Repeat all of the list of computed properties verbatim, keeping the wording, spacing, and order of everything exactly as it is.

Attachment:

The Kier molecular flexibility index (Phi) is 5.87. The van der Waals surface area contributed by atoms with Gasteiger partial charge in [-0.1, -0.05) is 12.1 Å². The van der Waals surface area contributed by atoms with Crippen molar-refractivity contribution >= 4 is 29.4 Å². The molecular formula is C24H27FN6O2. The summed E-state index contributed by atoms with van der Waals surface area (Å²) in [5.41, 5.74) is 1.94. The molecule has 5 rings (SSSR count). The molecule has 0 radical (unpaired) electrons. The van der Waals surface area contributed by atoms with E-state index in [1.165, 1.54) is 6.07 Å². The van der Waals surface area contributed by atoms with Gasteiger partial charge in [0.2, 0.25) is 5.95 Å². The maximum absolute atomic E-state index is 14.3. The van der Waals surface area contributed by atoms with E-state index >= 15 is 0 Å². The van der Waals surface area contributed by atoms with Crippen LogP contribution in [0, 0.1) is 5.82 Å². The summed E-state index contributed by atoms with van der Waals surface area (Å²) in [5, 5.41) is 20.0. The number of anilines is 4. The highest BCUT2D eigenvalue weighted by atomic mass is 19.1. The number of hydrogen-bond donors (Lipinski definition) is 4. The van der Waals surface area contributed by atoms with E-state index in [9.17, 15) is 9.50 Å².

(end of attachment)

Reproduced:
The Kier molecular flexibility index (Phi) is 5.87. The van der Waals surface area contributed by atoms with Gasteiger partial charge in [-0.1, -0.05) is 12.1 Å². The van der Waals surface area contributed by atoms with Crippen molar-refractivity contribution >= 4 is 29.4 Å². The molecular formula is C24H27FN6O2. The summed E-state index contributed by atoms with van der Waals surface area (Å²) in [5.41, 5.74) is 1.94. The molecule has 5 rings (SSSR count). The molecule has 0 radical (unpaired) electrons. The van der Waals surface area contributed by atoms with E-state index in [1.165, 1.54) is 6.07 Å². The van der Waals surface area contributed by atoms with Gasteiger partial charge in [0.2, 0.25) is 5.95 Å². The maximum absolute atomic E-state index is 14.3. The van der Waals surface area contributed by atoms with E-state index >= 15 is 0 Å². The van der Waals surface area contributed by atoms with Crippen LogP contribution in [0, 0.1) is 5.82 Å². The summed E-state index contributed by atoms with van der Waals surface area (Å²) in [5, 5.41) is 20.0. The number of anilines is 4. The highest BCUT2D eigenvalue weighted by atomic mass is 19.1. The number of hydrogen-bond donors (Lipinski definition) is 4. The van der Waals surface area contributed by atoms with E-state index in [9.17, 15) is 9.50 Å².